Unstoppable VFX for a Runaway Train
Inspired by a true story, a runaway train carrying a cargo of toxic chemicals pits an engineer (Denzel Washington) and a conductor (Chris Pine) in a race against time before it derails and destroys a Pennsylvania town.
"This is not a visual effects movie," emphasizes Nathan McGuinness of Asylum VFX, a long-time collaborator with director Tony Scott, who nonetheless supervised the vfx with Asylum colleague Paul O'Shea.
"Tony definitely tries to do everything he can in camera and he will take that to the extreme, which poses challenges for us," McGuinness suggests. "I'm always trying to figure out solutions to not doing visual effects, which is bizarre. So what I have to do is be a supporter of Tony's rather than a problem solver trying to fix it in post using visual effects. And then when I have to I'm under immense pressure to make sure that it matches the photography so it doesn't look like visual effects.
"The challenge was dealing with these trains, which were the third character in this film, and give the impression that this was a non-stop thrill ride from start to finish. From the moment the 777 becomes an un-manned vehicle, it becomes its own creature. With photography and Tony's great visual skill, we were able to make the trains run at a much faster rate than what we were capturing in real life. It makes the audience feel that they are really watching a runaway train."
"The long and short of it is that we knew we were going to have to build a CG train," McGuinness admits. "We modeled, textured, lit and animated a photoreal CG 777. Even if Tony wanted a 2D train there were instances when we couldn't manipulate the photography as such; in some cases the train had to go off the rails and we couldn't always do that in 2D so we had to be prepared with a 3D back-up plan."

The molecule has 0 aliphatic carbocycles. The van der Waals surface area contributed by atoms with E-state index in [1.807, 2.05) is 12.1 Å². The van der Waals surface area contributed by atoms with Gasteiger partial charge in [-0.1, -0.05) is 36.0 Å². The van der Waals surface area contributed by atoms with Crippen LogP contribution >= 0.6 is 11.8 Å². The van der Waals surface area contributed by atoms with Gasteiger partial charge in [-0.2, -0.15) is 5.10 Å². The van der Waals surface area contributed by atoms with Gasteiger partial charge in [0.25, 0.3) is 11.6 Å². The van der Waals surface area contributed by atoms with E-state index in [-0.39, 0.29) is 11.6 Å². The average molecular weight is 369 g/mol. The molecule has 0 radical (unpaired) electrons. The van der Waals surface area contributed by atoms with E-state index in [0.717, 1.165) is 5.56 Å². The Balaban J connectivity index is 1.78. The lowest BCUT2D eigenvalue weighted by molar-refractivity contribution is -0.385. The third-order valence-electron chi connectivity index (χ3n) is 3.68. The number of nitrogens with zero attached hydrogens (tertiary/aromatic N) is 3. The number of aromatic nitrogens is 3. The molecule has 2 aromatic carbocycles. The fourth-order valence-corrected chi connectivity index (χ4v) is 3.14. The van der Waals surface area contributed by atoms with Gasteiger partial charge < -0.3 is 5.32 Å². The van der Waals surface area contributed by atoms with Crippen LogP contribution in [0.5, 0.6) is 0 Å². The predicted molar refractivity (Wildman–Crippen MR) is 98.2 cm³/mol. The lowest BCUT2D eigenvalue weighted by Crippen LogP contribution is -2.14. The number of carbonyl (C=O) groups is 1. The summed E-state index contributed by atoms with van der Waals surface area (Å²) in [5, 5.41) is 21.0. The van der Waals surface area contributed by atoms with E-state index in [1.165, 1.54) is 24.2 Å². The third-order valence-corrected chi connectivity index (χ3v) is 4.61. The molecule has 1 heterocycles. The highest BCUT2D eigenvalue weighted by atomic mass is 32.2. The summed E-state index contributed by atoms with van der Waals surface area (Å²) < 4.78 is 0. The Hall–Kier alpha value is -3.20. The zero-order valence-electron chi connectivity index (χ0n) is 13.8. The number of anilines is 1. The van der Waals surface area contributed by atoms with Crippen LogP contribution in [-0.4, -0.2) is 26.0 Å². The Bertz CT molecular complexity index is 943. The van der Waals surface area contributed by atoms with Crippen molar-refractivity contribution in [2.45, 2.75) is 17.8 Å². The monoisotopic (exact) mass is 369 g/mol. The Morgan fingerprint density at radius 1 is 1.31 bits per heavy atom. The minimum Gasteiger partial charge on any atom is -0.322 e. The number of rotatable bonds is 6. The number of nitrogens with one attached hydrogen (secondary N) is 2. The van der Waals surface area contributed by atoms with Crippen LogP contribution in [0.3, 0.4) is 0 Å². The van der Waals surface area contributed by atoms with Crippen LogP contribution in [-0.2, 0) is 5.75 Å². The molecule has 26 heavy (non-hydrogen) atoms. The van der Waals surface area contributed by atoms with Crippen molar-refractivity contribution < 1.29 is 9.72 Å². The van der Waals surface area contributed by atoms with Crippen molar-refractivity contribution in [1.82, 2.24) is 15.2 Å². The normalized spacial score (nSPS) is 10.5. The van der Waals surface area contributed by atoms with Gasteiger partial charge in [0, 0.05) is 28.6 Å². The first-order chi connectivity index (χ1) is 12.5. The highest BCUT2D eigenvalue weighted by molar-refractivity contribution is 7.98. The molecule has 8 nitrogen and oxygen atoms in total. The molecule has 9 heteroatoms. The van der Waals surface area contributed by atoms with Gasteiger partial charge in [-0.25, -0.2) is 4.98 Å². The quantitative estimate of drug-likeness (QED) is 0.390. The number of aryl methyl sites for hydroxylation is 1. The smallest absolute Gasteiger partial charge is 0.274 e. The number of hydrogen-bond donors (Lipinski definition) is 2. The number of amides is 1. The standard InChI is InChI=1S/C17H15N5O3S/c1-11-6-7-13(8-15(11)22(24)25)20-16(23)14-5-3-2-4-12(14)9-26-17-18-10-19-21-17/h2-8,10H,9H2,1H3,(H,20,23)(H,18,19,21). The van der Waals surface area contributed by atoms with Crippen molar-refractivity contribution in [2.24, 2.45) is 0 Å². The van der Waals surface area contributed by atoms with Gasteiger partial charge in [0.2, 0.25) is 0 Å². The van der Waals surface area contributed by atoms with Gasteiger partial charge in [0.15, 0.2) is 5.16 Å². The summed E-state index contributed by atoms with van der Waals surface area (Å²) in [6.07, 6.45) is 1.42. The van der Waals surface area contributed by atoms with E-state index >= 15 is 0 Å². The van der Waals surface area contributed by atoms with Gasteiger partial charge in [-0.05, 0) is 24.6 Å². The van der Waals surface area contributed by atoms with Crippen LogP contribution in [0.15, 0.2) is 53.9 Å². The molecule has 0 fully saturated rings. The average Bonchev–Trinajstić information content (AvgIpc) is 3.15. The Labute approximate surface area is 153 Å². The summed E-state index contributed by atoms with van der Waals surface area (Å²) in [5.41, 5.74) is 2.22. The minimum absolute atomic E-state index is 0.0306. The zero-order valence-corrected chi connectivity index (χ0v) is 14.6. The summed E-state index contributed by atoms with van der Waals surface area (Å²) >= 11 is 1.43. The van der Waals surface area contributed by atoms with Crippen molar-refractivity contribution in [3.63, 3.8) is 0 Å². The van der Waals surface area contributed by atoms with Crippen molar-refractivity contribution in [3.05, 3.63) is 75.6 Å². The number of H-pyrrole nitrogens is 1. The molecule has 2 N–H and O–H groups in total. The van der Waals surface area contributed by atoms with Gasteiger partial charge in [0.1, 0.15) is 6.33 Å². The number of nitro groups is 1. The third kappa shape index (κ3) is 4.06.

There were a wide variety of 2D and 3D shots: Replacing the undercarriages of flipping cars, removing camera and crew reflections, adding flying debris, enhancing huge explosions, flatbed removal and often replacement of entire portions of the train as it sped along (behind a blur of organic and man-made structures). But the most crucial and most prominently featured challenges had to do with the faithful recreation of the speeding train and the danger that lay ahead.
"Because the 777 plows through several objects throughout the film, the front end of the engine gets progressively damaged throughout." McGuinness continues. "While on set we photographed and surveyed the four phases of the damaged engine so we could model and texture each phase of the damage. Once the cut was done, we had to go through quite a few shots and replace the front end of the train with the right stages of damage."